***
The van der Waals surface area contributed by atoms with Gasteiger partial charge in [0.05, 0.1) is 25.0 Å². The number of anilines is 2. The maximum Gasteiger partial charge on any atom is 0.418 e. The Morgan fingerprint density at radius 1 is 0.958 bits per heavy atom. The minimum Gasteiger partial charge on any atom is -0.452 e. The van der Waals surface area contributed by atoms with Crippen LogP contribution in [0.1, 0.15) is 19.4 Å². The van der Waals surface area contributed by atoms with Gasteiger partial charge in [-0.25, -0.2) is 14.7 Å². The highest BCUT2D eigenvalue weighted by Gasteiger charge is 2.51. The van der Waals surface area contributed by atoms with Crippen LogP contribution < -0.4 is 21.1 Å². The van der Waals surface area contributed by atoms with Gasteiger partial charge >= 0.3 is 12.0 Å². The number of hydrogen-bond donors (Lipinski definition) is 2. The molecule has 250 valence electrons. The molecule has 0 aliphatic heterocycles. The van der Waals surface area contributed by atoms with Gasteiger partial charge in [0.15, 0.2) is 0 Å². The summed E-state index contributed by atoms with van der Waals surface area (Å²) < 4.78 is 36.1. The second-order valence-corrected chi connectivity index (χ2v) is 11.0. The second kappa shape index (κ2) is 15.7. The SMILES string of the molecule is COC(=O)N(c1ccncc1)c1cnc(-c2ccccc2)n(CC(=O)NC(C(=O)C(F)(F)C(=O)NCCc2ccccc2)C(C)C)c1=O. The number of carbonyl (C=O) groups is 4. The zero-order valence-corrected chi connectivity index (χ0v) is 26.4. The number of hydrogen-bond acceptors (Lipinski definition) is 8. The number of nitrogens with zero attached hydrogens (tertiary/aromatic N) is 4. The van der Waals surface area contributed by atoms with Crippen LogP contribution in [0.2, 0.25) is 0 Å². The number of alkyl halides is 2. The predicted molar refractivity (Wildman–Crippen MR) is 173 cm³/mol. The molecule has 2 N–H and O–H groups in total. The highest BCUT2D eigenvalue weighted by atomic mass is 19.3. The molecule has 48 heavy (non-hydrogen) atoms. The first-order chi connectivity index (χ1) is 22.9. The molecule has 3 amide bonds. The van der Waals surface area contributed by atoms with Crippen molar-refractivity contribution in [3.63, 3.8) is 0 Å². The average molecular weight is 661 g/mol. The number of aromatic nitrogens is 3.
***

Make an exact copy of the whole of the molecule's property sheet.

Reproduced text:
The van der Waals surface area contributed by atoms with Gasteiger partial charge in [0.05, 0.1) is 25.0 Å². The number of anilines is 2. The maximum Gasteiger partial charge on any atom is 0.418 e. The Morgan fingerprint density at radius 1 is 0.958 bits per heavy atom. The minimum Gasteiger partial charge on any atom is -0.452 e. The van der Waals surface area contributed by atoms with Crippen LogP contribution in [0.1, 0.15) is 19.4 Å². The van der Waals surface area contributed by atoms with Gasteiger partial charge in [-0.25, -0.2) is 14.7 Å². The highest BCUT2D eigenvalue weighted by Gasteiger charge is 2.51. The van der Waals surface area contributed by atoms with Crippen LogP contribution < -0.4 is 21.1 Å². The van der Waals surface area contributed by atoms with Gasteiger partial charge >= 0.3 is 12.0 Å². The number of hydrogen-bond donors (Lipinski definition) is 2. The molecule has 250 valence electrons. The molecule has 0 aliphatic heterocycles. The van der Waals surface area contributed by atoms with Gasteiger partial charge in [0.15, 0.2) is 0 Å². The summed E-state index contributed by atoms with van der Waals surface area (Å²) < 4.78 is 36.1. The second-order valence-corrected chi connectivity index (χ2v) is 11.0. The second kappa shape index (κ2) is 15.7. The SMILES string of the molecule is COC(=O)N(c1ccncc1)c1cnc(-c2ccccc2)n(CC(=O)NC(C(=O)C(F)(F)C(=O)NCCc2ccccc2)C(C)C)c1=O. The number of carbonyl (C=O) groups is 4. The zero-order valence-corrected chi connectivity index (χ0v) is 26.4. The number of hydrogen-bond acceptors (Lipinski definition) is 8. The number of nitrogens with zero attached hydrogens (tertiary/aromatic N) is 4. The van der Waals surface area contributed by atoms with Crippen LogP contribution in [0.2, 0.25) is 0 Å². The number of alkyl halides is 2. The predicted molar refractivity (Wildman–Crippen MR) is 173 cm³/mol. The molecule has 2 N–H and O–H groups in total. The highest BCUT2D eigenvalue weighted by atomic mass is 19.3. The molecule has 48 heavy (non-hydrogen) atoms. The first-order chi connectivity index (χ1) is 22.9. The molecule has 3 amide bonds. The van der Waals surface area contributed by atoms with Crippen molar-refractivity contribution in [3.63, 3.8) is 0 Å². The average molecular weight is 661 g/mol. The number of aromatic nitrogens is 3.